The study area covered approximately 2 ha of that wetland area. The area fits the definition of a typical peat swamp forest with closed canopy. Most of the area is submerged by water of about 20-50 cm depth; some parts are even deeper, while others are only moist but not submerged. The following plants dominate the vegetation: Freshwater mangrove Barringtonia racemosa, Buri palm Corypha utan, Bamboo Bambusa utan, Rattan Calamus spp., Mangrove fern Acrostichum aureum. Among the aquatic macro fauna, the following were frequently encountered: Snakehead Channa striata, Climbing perch Anabas testudineus, Gouramis Trichogaster sp., Crab-eating frog Fejervarya cancrivora (Figure 4), Celebes or Sulawesi Toad Bufo celebensis (Figure 4), Apple snail Pila ampullacea, water striders, Fishing spider Dolomedes sp. Major terrestrial faunal elements encountered were Buton Macaque Macaca ochreata, fruitbats, Sulawesi Pig Sus celebensis cf. (trace), kingfishers, parrots, Green Imperial Pigeon Ducula aenea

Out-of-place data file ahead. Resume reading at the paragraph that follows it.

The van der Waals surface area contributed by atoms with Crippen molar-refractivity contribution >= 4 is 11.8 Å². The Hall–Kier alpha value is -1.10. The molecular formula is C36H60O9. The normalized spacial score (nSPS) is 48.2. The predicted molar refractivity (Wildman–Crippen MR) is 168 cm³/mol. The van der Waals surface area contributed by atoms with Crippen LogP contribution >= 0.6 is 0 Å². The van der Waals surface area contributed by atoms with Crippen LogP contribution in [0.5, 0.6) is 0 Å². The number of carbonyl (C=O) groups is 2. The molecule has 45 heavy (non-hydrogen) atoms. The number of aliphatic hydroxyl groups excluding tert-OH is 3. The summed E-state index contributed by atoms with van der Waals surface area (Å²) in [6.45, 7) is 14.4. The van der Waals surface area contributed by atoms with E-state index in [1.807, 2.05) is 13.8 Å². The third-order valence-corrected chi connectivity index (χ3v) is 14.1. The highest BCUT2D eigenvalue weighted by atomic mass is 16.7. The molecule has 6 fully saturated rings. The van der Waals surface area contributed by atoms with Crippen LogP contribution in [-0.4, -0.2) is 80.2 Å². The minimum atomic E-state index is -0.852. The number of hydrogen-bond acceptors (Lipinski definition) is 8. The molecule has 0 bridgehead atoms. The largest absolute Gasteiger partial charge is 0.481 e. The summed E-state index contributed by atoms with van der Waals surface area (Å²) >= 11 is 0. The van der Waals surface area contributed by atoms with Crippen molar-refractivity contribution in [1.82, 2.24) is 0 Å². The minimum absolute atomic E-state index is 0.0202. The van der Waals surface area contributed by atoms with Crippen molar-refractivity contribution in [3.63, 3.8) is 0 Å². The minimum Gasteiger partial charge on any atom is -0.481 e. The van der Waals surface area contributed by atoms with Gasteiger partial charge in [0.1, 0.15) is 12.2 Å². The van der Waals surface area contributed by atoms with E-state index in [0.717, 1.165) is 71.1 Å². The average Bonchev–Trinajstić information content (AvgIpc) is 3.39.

Status, trade dynamics and management of the Southeast Asian Box Turtle Cuora amboinensis in Indonesia

9

cf., Rhytecoros cassidex, nightjars, Water Monitor Varanus salvator, Tokay Gecko Gecko gecko, Rough Mabuya Eutropis rudis (Figure 4), Reed Snake Calamaria sp. (Figure 4), Dusky Mock Viper Psammodynastes pulverulentus pulverulentus, Wagler's Pit-viper Tropidolaemus wagleri, Dog-faced Water Snake Cerberus rynchops rynchops and a Worm Snake Typlops sp.

Figure 4: Herpetofauna found in the same ecosystem as the Southeast Asian Box Turtle: a). Crab-eating frog (02.05.06), b). Sulawesi Toad (03.05.06), c). Reed Snake (01.05.06), d). Rough Mabuya (04.05.06)

All photos by Sabine Schoppe/TRAFFIC Southeast Asia